star-formation rate

star-formation rate

(SFR) The rate at which stars are formed in a given region, measured in units of solar masses per year. The SFR for the Galaxy is thought to be about 4 solar masses per year, but may be thousands of times higher in starburst galaxies.
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Team members chose the galaxies based on their mass, star-formation rate, and abundances of elements that are heavier than hydrogen and helium.
The group first assessed some 500 galaxies sitting somewhere between 11 to 58 million light years away from Earth and decided which ones were the best to look at based on their mass, star-formation rate, and presence of elements heavier than hydrogen and helium.
Tolleruds team estimates that less than 100 million years ago, the galaxies doubled their star-formation rate. Eventually, the star formation may slow down again if the galaxies become satellites of a much larger galaxy.
It is important to recall here that the EW(Ha) is a proxy of the specific star-formation rate (sSFR) or the current star-formation compared to the total stellar mass (e.g., [37]).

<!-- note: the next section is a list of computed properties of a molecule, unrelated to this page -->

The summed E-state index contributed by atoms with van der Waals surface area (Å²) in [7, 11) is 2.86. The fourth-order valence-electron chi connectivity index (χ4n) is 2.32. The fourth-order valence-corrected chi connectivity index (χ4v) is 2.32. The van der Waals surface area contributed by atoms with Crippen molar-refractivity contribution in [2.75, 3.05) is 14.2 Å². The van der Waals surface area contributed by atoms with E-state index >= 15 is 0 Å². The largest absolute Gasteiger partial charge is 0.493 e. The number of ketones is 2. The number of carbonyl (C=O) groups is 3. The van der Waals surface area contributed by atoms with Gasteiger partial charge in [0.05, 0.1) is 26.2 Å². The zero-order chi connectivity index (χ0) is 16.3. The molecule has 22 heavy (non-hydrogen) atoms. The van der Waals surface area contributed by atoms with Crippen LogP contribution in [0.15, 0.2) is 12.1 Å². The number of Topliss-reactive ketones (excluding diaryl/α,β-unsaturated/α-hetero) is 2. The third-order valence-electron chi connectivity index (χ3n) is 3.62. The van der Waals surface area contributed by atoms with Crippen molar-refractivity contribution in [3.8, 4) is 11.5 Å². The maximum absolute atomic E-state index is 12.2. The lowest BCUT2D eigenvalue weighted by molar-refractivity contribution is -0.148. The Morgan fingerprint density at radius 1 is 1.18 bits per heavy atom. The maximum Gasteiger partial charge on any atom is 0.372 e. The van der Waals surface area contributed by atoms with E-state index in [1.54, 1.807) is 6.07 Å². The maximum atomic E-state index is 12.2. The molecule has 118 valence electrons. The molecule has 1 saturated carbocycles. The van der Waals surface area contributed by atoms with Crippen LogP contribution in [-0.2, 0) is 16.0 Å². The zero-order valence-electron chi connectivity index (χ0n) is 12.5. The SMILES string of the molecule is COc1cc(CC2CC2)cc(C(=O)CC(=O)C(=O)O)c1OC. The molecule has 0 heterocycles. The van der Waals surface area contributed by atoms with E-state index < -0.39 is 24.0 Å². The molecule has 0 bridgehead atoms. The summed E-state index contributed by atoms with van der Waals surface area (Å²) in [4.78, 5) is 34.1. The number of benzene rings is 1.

In fact, the California Institute of Technology (Caltech) astronomers say its star-formation rate is 45 times lower than what astronomers might expect from such a dense cloud.
In a new study, Shapley and her colleagues have delineated several properties that contribute to the high star-formation rate in the remote Lyman-break galaxies.
Further HTTP-based research led by Michele Cignoni (University of Pisa, Italy) shows that the star-formation rate peaked about 2 million years ago.
"This very distant, relatively typical galaxy is known to us, and we knew it was forming stars, but we had no idea what its real star-formation rate was because there is so much dust surrounding it," study lead author Alexandra Pope, an astronomer at the University of Massachusetts Amherst, said in a (http://www.umass.edu/newsoffice/article/umass-amherst-astronomers-find-unexpected) statement .
It is critical to know the star-formation rate in the early universe -- about 10 billion years ago -- because that was the time when most of the universe's stars formed.
From these, their star-formation rate could be then calculated.
To assess the star-formation rate in the clouds, the team homed in on the abundance of carbon atoms stripped of a single electron.
Although the pair is currently in a rapid star-forming phase, chances are, if they become satellites of much larger galaxies, this star-formation rate would subside.